"Compelling narrative voice....Andrew Miller shines in his depiction of Russian life....[and] deserves full credit for being able to transfer his knowledge to the page. He makes you see and feel the glitz, squalor, and violence of Moscow...[with] bleak beauty of his writing." Boston Globe
About the Author
A. D. Miller studied literature at Cambridge and Princeton, and worked as a television producer before joining the Economist. He has served as the magazine's Moscow correspondent and is currently an editor in its London office. Snowdrops is his first novel.
Reading Group Guide
1. Is Nick Platt, the narrator of Snowdrops
, a good man who turns bad, a bad man to start with, or neither?
2. Towards the end of the book, Nick says that Masha “had a better excuse.” Do you think Snowdrops is at heart a story about corrupt Russians or corruptible westerners?
3. How far should Nick’s behaviour be explained by his circumstances and opportunities in Moscow, and how far by his own temperament and psychology?
4. At what point did Nick begin to question his own motives and sense of ethics?
5. When Nick visits Tatiana Vladimirovna’s apartment for the first time, he says that he “liked her immediately, and…liked her right ‘til the end.” Is that true? If so, why doesn’t it affect how he behaves?
6. Do Nick’s feelings for his fiancée change as he is recounting his tale? How does the relationship implied in the framing device interact with or reinforce his Moscow story?
7. There are several plots in Snowdrops: the main drama involving Tatiana Vladimirovna; the one featuring the Cossack and the floating oil terminal; and the story of Nick’s neighbour, Oleg Nikolaevich, and his missing friend. How do these plots relate to each other?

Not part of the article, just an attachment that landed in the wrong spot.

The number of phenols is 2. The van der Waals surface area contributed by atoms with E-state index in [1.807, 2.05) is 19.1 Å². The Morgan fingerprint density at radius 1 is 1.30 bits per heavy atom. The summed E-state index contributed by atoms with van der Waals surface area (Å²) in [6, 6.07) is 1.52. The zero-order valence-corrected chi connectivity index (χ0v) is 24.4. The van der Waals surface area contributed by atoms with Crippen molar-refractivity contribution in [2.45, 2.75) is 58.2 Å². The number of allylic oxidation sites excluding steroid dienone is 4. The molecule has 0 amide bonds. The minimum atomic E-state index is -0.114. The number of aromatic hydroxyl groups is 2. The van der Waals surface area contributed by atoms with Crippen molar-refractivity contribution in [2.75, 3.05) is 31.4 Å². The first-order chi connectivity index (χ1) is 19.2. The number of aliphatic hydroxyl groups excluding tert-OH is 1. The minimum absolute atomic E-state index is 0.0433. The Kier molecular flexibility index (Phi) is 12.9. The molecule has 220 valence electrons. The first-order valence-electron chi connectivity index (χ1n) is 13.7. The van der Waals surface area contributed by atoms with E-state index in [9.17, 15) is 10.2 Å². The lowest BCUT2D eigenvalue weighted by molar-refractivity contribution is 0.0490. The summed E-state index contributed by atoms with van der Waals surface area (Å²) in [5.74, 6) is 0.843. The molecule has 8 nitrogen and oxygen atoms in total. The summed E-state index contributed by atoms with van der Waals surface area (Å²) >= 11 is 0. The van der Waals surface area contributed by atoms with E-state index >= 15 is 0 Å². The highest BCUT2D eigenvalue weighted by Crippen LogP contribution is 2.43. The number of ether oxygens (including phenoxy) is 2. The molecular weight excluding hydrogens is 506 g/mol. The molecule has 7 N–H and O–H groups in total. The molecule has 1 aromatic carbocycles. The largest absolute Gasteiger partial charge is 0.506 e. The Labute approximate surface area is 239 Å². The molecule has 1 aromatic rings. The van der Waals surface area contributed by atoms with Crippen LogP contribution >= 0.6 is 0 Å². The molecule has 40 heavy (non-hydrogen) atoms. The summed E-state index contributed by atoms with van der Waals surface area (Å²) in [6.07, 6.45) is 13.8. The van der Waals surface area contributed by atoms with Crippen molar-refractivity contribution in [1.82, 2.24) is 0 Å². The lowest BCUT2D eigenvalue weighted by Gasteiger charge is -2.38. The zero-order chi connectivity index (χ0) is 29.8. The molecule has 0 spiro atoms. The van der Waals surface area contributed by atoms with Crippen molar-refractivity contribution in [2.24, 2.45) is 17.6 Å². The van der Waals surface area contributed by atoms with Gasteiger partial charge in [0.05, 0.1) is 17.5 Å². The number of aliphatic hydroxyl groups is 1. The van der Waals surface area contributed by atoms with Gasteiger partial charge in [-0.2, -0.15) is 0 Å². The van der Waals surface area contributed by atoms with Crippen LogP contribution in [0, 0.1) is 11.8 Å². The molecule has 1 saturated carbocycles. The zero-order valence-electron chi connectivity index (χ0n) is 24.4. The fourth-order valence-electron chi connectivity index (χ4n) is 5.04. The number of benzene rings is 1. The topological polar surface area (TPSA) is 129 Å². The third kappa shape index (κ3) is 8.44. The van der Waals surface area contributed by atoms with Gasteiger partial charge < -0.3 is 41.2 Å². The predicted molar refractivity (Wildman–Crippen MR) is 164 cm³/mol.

8. At the beginning of the story, Nick tries to be kind to Oleg Nikolaevich. By the end of it, he is less kind and spends much less time with him. Who suffers most as a result?
9. “I liked the Cossack,” Nick says after their first meeting: “Something about him was endearing...It might be better to say I envied him.” What does he mean by that?
10. At the heart of the novel is Nick’s trip to the dacha in the forest with Masha and Katya: “my happiest time,” he says; “the time I would always go back to if I could”. What does Nick learn at the dacha—about the women and about himself?
11. How much, if anything, of what Masha and Katya tell Nick about themselves do you think is true?
12. The exact years that Nick lives in Moscow aren’t specified in the book. But, thinking about the attitudes of the lawyers and bankers in the story, do you think Snowdrops is amongst other things a pre-credit crunch tale?
13. At the end of Snowdrops, Nick says that when he thinks about what happened to him during his last winter in Moscow, “there is guilt”. But then he qualifies that by saying “there is some guilt”. Is Nick really sorry for what he did during his last winter in Moscow? Does he understand how serious it was?
14. At one point Nick describes the winter as an “annual oblivion…like temporary amnesia for a bad conscience”. What role do snow and the weather play in Snowdrops?
15. A snowdrop, as Nick’s friend Steve explains to him, is a body that lies buried or hidden in the snow, emerging only in the thaw. What does the image of the snowdrop symbolise in Snowdrops?